It is not known with sufficient accuracy whether exertion, such as soldiers undergo in warfare, is accompanied by enlargement of the heart. The present study was undertaken to obtain information on this point. The examinations were made during May, 1919, of soldiers who had seen active service in the American Expeditionary Forces.1
The men were selected without regard to special criteria by line officers at one of the camps in the vicinity of New York.2 Infantrymen were chosen or men who had been subjected to an equivalent amount of privation and exertion. In this report are given the results of the study of the size of the heart only. Physical examinations were made and electrocardiograms were taken, but the results of these further studies are reserved for later communications.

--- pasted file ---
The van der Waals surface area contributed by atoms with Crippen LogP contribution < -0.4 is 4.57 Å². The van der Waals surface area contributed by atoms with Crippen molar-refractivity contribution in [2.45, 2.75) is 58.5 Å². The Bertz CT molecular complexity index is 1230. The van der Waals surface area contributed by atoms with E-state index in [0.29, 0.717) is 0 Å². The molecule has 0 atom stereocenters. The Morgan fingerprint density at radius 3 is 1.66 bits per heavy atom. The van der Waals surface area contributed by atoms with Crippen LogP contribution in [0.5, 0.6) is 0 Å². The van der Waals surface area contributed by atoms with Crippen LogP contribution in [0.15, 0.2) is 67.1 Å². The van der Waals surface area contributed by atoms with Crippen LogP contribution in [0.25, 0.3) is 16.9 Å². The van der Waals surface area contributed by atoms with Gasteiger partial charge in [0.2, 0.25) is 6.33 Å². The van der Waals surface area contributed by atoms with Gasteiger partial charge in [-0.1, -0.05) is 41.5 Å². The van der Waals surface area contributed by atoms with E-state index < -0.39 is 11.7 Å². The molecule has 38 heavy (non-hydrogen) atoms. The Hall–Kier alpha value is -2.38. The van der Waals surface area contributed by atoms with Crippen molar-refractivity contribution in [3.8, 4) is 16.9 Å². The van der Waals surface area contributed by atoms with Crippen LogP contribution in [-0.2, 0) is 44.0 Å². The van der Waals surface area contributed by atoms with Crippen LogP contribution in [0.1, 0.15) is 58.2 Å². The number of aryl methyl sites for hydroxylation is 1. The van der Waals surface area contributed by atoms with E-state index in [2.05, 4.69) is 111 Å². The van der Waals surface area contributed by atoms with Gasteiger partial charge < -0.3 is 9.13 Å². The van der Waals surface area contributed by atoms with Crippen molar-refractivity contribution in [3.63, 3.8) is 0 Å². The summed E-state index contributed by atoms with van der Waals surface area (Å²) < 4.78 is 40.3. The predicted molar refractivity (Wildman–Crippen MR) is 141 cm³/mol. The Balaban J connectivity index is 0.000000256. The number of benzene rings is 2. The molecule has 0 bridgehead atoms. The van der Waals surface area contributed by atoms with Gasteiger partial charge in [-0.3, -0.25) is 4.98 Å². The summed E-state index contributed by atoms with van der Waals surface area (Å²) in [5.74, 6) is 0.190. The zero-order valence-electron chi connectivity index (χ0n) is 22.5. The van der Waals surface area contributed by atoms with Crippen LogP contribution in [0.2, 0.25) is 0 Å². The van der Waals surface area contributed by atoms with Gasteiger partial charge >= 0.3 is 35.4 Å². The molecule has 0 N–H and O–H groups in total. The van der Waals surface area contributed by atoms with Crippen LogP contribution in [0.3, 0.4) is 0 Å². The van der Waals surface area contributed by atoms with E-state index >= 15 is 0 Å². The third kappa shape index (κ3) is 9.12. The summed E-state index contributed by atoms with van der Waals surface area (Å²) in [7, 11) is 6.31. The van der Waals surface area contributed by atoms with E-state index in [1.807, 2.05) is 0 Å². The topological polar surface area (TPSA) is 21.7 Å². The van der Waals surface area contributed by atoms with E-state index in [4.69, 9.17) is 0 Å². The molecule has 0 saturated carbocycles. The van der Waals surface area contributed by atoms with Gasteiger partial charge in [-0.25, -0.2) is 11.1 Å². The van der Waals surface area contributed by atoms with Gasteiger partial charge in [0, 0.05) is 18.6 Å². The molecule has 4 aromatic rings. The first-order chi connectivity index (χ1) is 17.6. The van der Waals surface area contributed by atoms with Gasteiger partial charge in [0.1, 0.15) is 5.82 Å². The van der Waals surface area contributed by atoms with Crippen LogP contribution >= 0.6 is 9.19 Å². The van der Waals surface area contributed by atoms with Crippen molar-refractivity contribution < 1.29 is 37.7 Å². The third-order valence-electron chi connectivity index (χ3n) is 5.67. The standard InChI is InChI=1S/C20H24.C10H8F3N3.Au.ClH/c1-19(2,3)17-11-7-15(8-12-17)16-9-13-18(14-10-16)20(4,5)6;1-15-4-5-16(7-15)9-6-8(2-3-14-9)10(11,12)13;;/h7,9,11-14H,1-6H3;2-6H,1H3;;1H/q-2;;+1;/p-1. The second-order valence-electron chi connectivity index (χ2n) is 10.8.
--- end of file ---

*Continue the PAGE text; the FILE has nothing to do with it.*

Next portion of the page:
The examinations now reported were roentgenographic.3 The exposures were made with sternum turned to, and parallel with, the plate. The distance